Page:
You know, I can't help but notice everyone in this thread goes to the absolute worst case scenario for a kickstarter, but the very vast majority of the time a kickstarter falls behind it is not because of a worst case scenario, it is because they simply failed to properly plan ahead of time.

By your logic, he should have somehow added a few months to his delivery time "just in case"?

He should have added some time to his schedule, yes and the amount of time would be a percentage of the over all time of the project and also based on his general health. It probably wouldn't account for something that severe, but then getting something that severe is extremely small risk for the average person.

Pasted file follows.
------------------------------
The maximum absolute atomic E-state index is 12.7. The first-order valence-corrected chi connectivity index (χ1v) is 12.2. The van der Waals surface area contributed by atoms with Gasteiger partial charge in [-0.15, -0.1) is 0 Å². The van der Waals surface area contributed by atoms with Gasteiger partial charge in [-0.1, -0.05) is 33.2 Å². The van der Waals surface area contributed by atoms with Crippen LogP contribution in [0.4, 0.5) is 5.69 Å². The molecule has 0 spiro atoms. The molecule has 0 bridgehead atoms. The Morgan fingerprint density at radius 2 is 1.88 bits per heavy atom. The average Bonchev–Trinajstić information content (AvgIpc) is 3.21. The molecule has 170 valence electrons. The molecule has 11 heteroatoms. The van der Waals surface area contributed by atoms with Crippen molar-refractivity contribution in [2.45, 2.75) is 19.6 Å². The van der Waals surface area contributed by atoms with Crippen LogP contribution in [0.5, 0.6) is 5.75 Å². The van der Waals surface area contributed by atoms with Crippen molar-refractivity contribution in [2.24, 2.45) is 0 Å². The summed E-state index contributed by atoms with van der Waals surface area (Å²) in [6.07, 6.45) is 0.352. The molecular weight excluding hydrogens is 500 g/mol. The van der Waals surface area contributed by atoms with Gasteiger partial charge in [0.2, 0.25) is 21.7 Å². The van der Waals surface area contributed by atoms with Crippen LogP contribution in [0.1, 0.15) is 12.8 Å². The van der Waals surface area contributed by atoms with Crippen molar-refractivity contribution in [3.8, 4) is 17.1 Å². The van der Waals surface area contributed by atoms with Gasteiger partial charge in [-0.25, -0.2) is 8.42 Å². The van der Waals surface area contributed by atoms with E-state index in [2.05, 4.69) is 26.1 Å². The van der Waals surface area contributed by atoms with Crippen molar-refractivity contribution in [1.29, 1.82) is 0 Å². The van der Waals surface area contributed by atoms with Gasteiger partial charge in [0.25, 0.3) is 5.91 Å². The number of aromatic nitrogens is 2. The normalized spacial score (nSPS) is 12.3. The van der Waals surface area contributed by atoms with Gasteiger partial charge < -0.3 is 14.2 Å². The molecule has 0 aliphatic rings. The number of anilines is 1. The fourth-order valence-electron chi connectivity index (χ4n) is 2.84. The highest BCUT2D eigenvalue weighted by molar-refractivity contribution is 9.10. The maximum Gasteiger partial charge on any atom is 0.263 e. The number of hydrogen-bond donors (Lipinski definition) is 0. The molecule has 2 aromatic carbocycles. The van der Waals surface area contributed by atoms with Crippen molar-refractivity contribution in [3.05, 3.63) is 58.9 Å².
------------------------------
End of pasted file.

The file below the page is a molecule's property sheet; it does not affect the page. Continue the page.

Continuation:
And I should, by rights be screaming for his head, because its "his issue" that he could have died? Instead I just shrug my shoulders, wish him a good recovery..and wait like a grown up.

Where have I ever said anyone should scream for anyone's head. Please, show me the post where I have said that. And if you can't, well then we can tell who the actual mature one is, it is the person who isn't doing strawman arguments.

If a writer has a child..or a spouse fall ill..maybe in addition to that, they have to work extra at their "real life" job to cover medical bills..the answer should be "well you should have thought about that before you started on a project"?

I can't help but think kickstarter must be awfully dangerous to a person's health. 75% of all kickstarter projects aren't delivered on time. If every one of those is because of a serious illness or death, that's so far beyond statistically probable I just don't know why people use it.